For this week’s lecture (week two) there was no other resources or videos that we needed to look at so the breakdown of the lecture will be shorter than of the previous. As the lecture starts out explaining that it will be looking at the key usage of use. Which will be explained later in the post. As the first part of the lecture is about the design process overview. The image below is a demonstration of the process overview which Sarah Waterson gives to us at 2:45.
Once the idea of process is being talked about Sarah gives us this image (pasted below) which is very convoluted but also oddly makes sense when studied helps makes us understand what exactly is involved with the process. She then states that “everything starts from doing it by hand”. Which basically means to draw, write and even creative ideas from pencil and paper so that we can come up with a flow and the best way the site would run. It is literally trying to put the puzzle pieces together to make the site and vision not only complement each other but to boost and improve each other through the site design and contexts. Which would be achieved through doing research and interacting with sites and places that it going against or it be used in a similar way. Which eventually leads onto the final stages before we even think about doing anything concrete by building and using prototypes. (basically, just linking back to the first image with the process stages)
Part 2 of the lecture is all about context (4:59)
This part of the lecture is the two main types of use. They are for and of use. What does this mean? Well for use would be summed up by these questions that are the thoughts behind the usage for the person:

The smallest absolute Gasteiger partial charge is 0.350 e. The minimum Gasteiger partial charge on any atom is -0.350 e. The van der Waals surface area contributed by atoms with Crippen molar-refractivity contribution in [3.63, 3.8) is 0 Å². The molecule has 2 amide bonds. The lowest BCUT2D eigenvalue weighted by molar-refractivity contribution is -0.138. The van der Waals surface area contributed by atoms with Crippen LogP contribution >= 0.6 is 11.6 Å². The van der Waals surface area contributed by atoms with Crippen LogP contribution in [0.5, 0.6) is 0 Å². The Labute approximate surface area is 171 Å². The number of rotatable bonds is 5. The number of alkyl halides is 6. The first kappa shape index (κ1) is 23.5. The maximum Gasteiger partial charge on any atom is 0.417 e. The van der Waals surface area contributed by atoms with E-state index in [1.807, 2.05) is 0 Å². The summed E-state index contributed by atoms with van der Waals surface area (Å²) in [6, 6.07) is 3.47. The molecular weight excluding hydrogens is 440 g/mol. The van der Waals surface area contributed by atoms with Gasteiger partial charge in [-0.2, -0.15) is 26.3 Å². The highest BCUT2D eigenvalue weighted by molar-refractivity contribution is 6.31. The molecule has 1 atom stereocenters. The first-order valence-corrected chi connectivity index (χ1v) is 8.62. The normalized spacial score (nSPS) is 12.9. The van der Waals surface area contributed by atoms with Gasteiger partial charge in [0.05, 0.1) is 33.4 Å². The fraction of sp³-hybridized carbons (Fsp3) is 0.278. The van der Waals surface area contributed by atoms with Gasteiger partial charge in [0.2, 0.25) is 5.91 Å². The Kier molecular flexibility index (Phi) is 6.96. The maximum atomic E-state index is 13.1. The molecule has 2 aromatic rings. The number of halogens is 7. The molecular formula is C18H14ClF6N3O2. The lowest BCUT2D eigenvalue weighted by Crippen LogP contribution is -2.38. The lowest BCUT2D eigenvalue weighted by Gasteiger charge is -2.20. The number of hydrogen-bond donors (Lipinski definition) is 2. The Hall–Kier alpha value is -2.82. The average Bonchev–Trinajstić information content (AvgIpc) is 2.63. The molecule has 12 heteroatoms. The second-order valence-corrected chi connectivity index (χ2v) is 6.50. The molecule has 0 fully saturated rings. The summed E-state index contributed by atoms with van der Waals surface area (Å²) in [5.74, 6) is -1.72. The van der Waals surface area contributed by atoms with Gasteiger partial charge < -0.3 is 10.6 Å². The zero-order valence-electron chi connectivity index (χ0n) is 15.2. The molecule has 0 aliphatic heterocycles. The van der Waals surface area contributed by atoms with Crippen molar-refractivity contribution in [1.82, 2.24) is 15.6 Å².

- What’s the setting or environment in which the interface or the device will be used?
- Is it public or private?
- Is it conducive?
And the of use can also be summed up by these questions that were spoken of in the lecture.
- Who will be using the device or interface?
- Will it be used by one person, or multiple people?
- How long will the interface be used?
- Will the person be able to focus on their task, or will they be interrupted while using it?
- Does the experience need to be extremely simple?
- What are the persons needs and goals? What’s are they trying to accomplish or complete?
From these questions, it should be clear that there are two drastically different types of usage for a product that needs to be looked at, not from just the designers and creator’s perspective but also from the consumers. Within the lecture, Sarah says:
“for example, I may login from bank account at home to check if a transaction has posted or I might login inline at the supermarket to check I have enough balance within my account. In both cases I wanted to know my account balance but I need that information for very different reasons, at different times and locations. By using different devices and with different urgencies….”
From this we can pull what the lecture is about more easily then with what was presented to us so far, as it is a clear example of the example of use and the thoughts and questions that one needs to think before they are even done with the research, as there needs to be an ease of access and friendly interface that will allow people to use whatever it is they are trying to do, even if it’s how to make toast.